Clive Crook in Bloomberg’s “As pension crisis looms, Golden years fade to Black” discusses that governments are beginning to understand the crisis facing public pension systems, but he worries that solutions proposed are framed too narrowly and are unlikely to stick. He gives the example of possible mandatory savings plans in which high administrative costs then destroy much of the opportunity for full benefit from market returns. “Private pensions aren’t a way to cut public spending or taxes, and they shouldn’t be sold on the back of heroic assumptions about returns to private capital. They should be seen, simply, as a way to increase saving, as an alternative to poverty in retirement and/or acute fiscal distress down the road.”
Things to Ponder
In Bloomberg’s “BRIC investors lose as statists forgo earnings” Patterson and Lazaroff warn that “Investors in the biggest state-controlled companies are being punished with the lowest valuations in six years by emerging-market leaders putting public services ahead of shareholder profits as economies slow… “State-owned companies a lot of the time have different objectives than the objectives investors imagine they have.”… Earnings at the government-controlled firms averaged 5.4 percent (growth rate???) during the past three years, versus 17 percent for the MSCI Emerging Markets Index. Their mean return on equity was 17 percent during the latest fiscal year, compared with 20 percent for stocks on the MSCI gauge and 25 percent for the world’s 20 biggest companies by market value”. (Something to consider.)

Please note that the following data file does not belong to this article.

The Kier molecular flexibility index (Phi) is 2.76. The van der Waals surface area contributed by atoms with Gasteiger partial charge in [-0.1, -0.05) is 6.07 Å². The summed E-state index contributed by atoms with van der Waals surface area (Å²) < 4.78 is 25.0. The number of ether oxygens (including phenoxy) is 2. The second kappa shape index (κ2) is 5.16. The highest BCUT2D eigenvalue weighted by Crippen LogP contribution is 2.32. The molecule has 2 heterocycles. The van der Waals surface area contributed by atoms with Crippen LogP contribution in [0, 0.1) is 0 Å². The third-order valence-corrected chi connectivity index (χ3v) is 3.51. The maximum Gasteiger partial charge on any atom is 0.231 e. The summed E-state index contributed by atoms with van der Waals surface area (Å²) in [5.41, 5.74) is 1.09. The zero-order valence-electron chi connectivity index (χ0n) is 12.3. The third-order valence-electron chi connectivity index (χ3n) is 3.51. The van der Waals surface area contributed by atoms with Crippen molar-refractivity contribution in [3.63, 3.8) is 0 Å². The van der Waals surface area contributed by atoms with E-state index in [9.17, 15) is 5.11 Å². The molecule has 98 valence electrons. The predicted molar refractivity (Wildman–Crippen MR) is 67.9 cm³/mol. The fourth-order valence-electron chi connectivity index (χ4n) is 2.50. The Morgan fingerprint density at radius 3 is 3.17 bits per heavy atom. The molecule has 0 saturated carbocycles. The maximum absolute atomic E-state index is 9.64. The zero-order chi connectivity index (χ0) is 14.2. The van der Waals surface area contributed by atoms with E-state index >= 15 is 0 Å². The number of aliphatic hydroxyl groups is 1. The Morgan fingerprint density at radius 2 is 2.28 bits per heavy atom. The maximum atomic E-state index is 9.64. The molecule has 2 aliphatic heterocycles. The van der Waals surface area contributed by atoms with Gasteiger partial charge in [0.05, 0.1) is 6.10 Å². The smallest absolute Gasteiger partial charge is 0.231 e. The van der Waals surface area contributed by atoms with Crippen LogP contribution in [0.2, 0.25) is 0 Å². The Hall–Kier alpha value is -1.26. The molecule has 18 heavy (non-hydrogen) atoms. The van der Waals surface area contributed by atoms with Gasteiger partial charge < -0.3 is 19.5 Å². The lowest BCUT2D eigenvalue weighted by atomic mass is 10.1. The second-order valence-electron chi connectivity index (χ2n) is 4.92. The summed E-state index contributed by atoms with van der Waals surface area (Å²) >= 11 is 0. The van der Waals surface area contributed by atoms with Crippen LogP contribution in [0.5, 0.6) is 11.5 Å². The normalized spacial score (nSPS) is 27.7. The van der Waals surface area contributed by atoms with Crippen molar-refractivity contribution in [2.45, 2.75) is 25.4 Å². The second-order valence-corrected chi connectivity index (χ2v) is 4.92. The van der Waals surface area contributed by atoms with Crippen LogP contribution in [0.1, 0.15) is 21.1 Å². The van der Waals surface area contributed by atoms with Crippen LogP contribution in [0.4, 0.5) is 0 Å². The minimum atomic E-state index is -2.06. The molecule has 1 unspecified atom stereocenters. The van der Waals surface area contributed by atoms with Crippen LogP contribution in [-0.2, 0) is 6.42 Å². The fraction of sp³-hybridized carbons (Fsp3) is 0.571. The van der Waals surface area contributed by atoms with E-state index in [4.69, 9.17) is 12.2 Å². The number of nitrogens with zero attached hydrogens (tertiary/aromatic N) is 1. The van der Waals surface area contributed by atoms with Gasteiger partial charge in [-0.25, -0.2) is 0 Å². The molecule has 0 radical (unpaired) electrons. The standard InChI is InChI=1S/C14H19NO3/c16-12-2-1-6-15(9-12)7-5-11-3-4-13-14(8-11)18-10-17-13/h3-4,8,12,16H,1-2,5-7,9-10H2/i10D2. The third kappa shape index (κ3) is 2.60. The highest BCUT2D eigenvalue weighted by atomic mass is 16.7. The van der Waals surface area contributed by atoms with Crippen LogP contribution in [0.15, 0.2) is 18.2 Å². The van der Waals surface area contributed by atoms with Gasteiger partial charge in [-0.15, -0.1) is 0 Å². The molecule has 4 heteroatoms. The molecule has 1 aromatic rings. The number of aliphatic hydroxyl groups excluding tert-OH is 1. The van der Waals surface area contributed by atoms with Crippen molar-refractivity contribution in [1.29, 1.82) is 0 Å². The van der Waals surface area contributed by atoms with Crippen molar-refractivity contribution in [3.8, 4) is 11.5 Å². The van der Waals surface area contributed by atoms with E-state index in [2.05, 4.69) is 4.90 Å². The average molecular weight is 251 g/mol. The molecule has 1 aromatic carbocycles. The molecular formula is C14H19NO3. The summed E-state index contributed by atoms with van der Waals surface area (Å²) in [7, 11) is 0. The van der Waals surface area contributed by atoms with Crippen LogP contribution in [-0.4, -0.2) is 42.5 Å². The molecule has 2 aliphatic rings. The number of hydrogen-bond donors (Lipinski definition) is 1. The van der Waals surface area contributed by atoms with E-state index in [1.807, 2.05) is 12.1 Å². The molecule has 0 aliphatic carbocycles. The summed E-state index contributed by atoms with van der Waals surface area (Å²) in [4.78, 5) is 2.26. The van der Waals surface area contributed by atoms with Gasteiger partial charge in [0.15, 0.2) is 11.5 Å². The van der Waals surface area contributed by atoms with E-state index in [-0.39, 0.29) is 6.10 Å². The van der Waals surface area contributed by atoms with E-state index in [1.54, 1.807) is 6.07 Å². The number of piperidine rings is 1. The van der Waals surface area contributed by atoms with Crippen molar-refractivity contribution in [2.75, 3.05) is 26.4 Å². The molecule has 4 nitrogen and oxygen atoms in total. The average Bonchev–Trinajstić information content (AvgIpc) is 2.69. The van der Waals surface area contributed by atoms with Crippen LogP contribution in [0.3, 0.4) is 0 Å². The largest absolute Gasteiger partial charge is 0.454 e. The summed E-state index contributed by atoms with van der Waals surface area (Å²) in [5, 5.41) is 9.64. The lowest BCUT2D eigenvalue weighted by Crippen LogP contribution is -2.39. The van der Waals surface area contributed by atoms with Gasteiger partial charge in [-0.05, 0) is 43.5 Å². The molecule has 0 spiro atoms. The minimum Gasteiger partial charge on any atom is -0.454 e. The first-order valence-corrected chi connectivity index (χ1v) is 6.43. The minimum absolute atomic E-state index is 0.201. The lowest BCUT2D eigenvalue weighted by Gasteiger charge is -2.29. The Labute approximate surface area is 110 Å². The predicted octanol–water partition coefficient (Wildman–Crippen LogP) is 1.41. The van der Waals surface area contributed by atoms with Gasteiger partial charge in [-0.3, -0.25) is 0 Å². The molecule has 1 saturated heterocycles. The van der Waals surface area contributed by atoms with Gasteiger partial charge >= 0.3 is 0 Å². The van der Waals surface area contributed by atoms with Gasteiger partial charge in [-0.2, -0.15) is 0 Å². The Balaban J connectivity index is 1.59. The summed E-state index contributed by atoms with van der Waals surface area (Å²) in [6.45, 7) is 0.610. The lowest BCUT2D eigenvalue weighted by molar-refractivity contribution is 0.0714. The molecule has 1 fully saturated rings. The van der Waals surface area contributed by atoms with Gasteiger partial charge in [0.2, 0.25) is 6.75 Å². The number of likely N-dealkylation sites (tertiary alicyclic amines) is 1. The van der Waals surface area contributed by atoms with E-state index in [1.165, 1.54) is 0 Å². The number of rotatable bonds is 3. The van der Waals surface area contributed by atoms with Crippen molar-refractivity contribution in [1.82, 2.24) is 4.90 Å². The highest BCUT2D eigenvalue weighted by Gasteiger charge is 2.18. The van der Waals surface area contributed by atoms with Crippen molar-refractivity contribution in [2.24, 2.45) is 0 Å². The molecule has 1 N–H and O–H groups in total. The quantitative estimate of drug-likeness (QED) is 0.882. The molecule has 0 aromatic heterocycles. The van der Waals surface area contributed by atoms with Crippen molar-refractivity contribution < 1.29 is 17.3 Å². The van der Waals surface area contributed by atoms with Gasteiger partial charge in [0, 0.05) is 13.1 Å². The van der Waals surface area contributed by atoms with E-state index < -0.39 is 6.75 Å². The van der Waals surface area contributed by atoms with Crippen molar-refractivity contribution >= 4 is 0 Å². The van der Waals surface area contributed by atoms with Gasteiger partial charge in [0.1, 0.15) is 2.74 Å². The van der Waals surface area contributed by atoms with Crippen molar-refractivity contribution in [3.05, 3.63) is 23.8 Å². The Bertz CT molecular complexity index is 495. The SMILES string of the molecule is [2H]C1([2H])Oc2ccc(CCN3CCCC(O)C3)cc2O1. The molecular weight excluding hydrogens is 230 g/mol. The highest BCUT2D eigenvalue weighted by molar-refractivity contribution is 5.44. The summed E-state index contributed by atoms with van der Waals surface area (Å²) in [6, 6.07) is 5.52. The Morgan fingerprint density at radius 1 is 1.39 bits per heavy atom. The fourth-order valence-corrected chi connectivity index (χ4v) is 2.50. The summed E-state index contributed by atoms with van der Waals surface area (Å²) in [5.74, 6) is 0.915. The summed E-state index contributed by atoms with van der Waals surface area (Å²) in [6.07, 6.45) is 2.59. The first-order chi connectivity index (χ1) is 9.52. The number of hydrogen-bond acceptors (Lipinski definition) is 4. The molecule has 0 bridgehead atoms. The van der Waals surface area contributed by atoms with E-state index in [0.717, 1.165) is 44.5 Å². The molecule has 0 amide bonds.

And finally, in the WSJ’s “Bad news for boomers” Karen Damato writes that according to Robert Arnott, as a result of demographic trends “If you’re a baby boomer, you’ve got a big problem when it comes to the investment returns you can expect in retirement: It’s the sheer number of other boomers who are also getting ready to leave the workplace and rely on their portfolios to help pay the bills… The ratio of retirees to active workers in the U.S. will balloon. As retirees sell stocks and then bonds to support themselves, there will be fewer younger investors to buy those securities, keeping a lid on prices. Meanwhile, strong demand from boomers and a limited supply of workers will boost the prices of goods and services the boomers need.”